Maybe not that steep.

And the answer to that question of course is going to vary from game to game. Our catalogue is pretty eclectic, and for intro-style hex-and-counter games like the Shields & Swords II series, a punishing learning curve would be counterintuitive. You absolutely don't want to risk turning players off the first time they take the field. For meatier and weirder games, though, it can often be part of the appeal. As I've mentioned before, many of my games are balanced on the point of a needle, and only need a slight push to become lopsided in your favor: the game, in a way, is about the players both pushing at the same time, searching for leverage and maintaining equal pressure until one of them breaks. It's hard to be good at Supply Lines. It's difficult to play Table Battles well. Even I have trouble wrapping my head around good play in Optimates et Populares, and I made the darn thing.

These games are interesting to me as a designer and as a player because of their underlying fragility, because of how easy they are to distort and how carefully you must protect against your opponent obtaining that distortion in their favor. A given play session can go wobbly in a dozen different and delicious ways. Does that mean that a player might hate the game the first time they play it? Sure. Does that keep me up at night? Not really. It's a risk I'm willing to take, because it results in a more interesting competitive experience.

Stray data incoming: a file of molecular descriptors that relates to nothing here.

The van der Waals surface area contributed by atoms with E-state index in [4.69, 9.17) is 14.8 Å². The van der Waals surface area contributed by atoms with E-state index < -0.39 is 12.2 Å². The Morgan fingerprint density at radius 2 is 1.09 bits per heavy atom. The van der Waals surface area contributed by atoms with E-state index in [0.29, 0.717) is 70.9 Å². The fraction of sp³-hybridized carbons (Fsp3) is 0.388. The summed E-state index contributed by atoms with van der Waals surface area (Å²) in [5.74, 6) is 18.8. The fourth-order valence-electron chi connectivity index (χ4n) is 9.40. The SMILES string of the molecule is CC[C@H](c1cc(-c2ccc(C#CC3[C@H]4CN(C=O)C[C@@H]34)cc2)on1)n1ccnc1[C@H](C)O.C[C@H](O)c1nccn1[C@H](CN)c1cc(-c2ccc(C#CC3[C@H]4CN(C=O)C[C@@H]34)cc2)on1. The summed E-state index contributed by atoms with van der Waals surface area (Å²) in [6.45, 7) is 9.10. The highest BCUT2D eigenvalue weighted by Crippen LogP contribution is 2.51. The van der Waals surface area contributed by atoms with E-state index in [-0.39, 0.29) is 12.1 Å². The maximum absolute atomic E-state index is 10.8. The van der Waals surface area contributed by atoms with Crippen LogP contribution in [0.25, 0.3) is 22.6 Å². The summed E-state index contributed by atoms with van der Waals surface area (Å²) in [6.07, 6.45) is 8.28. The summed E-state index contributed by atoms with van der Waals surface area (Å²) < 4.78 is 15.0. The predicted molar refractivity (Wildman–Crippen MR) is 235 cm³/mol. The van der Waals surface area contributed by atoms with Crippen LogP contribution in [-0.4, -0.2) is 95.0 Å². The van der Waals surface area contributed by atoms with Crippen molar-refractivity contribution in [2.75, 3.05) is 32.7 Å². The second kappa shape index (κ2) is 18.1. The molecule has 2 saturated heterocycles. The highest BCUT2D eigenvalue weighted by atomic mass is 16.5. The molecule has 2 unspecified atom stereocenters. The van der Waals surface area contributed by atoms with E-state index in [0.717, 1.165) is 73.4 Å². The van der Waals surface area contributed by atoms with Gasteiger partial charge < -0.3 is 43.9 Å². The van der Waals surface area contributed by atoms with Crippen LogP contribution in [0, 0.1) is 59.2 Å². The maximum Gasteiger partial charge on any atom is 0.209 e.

In fact, sometimes I wonder if the opposite impulse - the need to ensure a good first impression - makes for a less interesting experience. In order to limit the game state to what is traditionally considered acceptable and palatable, you have to rein in all the lovely distortions, feedback loops, and asymmetries, sanding off the edges and softening the sharp elbows. If a strategy will win unless properly countered, and the proper counter requires some skill, then that counter needs to become easier to grasp, that strategy needs to be neutered. The game's balance isn't something fluid and in flux and transitory, but something rigid and resistant to change, always snapping back into place, always ensuring that everyone can mount a comeback when they fall behind.

It's a permanent game state in which players have no agency, and I can't really think of anything less interesting than that. It's one reason why the mid-weight, finely-balanced, point-salad Euro, once the mainstay of our gaming table, no longer holds the same magic for us that it once did. We still play them, especially in social settings, we just don't find them particularly compelling - they're too safe, too staid, too ordinary. And in today's crowded marketplace, with so many games sitting unplayed on people's shelves, why waste time playing yet another normal game?

See Part 1 of 2


  • Yeah. This. (as the kids say)
    I’ve always treated this gig, in the 25 years I’ve been designing and publishing, as a hobby that makes me creatively happy and fulfilled and might, in a good year, pay for itself… that year, and don’t count on too many good years.
    If somehow it were no longer possible for me to have other people publish my work, I’d do it myself (as I still do, with about half a dozen designs). Or I would put it up on the Net, for free (as I still do, with about half a dozen other designs).
    I’m quite aware that other people’s spare time to spend playing games is scarce, and they will prioritize it how they will. I don’t have a lot of time to spend designing them either, and I spend many more hours working a design out than someone will ever do playing it… same as any creative endeavour.

    Brian Train

  • As your printer, I have to say that I’m inclined to root for you to have more sales rather than less.